McMahon has solid arm strength and spent the first three years of his pro career at third base, but he was erratic there and wasn’t going to dislodge Nolan Arenado from the hot corner in Colorado. He saw most of his action at first base in 2016-17 and began playing second base last year. The Rockies liked his initial results at second, though scouts outside the organization question whether he has the quickness to play there regularly.

Keith Law of ESPN.com was even more bullish on McMahon, placing him #31 overall in his top 100 list:

McMahon made some real adjustments to his swing coming into 2017 by getting rid of some loop length he’d developed that the year before while also using the opposite-field gap more frequently.

He is a good enough athlete to handle third base, but he’s not unseating the Rockies’ incumbent there, so he played more first base than anywhere else in 2017 while also starting 35 games at second base, where he’s a work in progress.

The bat should play even at first, where he should be a high-average hitter with plus power and adequate on-base skills. If he manages to become playable on defense at second, he could be a Jeff Kent type of player -- without the motorcycle antics.

Baseball Prospectus ranked McMahon 3rd in Colorado’s system with a 55 OFP and 50 Likely role tag. Here’s Jeffrey Paternostro on McMahon:

The Good: After scuffling in his first taste of Double-A in 2016, McMahon adjusted and broke out this year. When he was struggling last summer, he’d drop his back shoulder and try to pull everything out. He got more comfortable using all fields in 2017, letting his plus power play to the opposite field gap as much as the right field bleachers. He has more than enough bat speed to turn on premium velocity and is a potential 20-home-run bat even before you factor in the Coors Field altitude. He’s splitting his time at three infield positions now, but he’s still a solid third baseman with a good first step, soft hands, and an above-average arm.

The Bad: While McMahon was better at using the whole field in 2017, I still have concerns that there’s going to be a lot of swing-and-miss here against major-league arms. He struggles to stay with offspeed stuff—especially against lefties—and the swing really only has one gear. That may limit his ability to consistently get his plus pop into games. He’s played more first due to the existence of Nolan Arenado, and while I won’t say it’s been “incredibly hard” for him, it’s been a rough transition. He struggled with his footwork around the bag especially. He’s athletic enough to handle the keystone, but best-suited to be more of a once-a-week option there.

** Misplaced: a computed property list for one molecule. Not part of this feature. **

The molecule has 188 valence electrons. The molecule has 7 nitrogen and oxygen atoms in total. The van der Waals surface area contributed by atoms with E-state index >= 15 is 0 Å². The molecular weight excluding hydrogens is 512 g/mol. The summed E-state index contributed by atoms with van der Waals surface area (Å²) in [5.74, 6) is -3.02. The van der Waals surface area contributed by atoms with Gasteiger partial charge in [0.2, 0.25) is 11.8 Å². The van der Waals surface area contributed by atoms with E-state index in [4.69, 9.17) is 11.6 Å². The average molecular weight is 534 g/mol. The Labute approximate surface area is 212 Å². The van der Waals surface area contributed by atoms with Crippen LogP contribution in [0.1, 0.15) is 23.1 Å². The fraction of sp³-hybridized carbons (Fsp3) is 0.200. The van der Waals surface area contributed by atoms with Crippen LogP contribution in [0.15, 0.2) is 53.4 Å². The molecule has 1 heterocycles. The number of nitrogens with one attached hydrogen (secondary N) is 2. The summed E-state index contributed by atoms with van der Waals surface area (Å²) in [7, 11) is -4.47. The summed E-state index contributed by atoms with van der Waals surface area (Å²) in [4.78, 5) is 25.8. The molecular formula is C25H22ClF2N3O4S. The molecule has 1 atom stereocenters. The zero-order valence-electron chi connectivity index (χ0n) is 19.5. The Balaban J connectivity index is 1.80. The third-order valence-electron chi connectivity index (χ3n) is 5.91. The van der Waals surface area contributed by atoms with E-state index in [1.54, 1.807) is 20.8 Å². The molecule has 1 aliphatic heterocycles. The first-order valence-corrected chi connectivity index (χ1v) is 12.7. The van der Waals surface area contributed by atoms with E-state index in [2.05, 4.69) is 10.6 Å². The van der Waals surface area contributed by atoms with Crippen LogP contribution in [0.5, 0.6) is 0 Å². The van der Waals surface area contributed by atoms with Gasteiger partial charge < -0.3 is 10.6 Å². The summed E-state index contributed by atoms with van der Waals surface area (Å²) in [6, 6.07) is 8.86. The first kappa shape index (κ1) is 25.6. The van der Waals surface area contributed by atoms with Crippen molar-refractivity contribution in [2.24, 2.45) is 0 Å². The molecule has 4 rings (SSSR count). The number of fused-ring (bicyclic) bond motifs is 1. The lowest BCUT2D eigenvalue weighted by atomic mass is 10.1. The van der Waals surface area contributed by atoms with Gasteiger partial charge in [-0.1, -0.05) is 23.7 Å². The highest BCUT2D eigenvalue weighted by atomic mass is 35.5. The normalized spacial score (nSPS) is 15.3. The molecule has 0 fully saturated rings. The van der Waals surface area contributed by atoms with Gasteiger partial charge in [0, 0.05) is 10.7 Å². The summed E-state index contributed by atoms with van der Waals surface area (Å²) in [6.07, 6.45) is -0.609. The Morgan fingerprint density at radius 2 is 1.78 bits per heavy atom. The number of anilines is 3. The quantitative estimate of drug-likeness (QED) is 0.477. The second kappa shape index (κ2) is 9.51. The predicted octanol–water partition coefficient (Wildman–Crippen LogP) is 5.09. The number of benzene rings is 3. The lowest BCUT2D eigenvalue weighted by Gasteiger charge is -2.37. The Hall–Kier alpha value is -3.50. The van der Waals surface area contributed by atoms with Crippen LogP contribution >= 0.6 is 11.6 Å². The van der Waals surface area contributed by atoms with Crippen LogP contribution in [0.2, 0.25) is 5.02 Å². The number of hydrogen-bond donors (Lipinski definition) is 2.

The Risks: Low. Even accounting for the lefty launching pads he played in, McMahon clearly conquered the upper minors in 2017. While it’s not impossible his issues with spin and same-side arms take a large enough bite out of his offensive performance to make him a bench piece, he’ll be a major leaguer for a while.

Finally, Baseball America ranked McMahon 63rd overall (2nd in the system) and labeled him the best athlete in the system.

The bottom line is that McMahon figured something out in a big way and has become a fearsome hitter with 1B/2B/3B flexibility. It’s a delightful development for Rockies fans and it’s put McMahon back in the spotlight for national writers. McMahon was 3rd on my PuRPs ballot and received a 55 Future Value as a potential above average MLB regular. He enters the 2018 season as a strong contender for playing time as the strong side of a first base platoon for Colorado and is, as of now, a likely candidate for the Opening Day roster.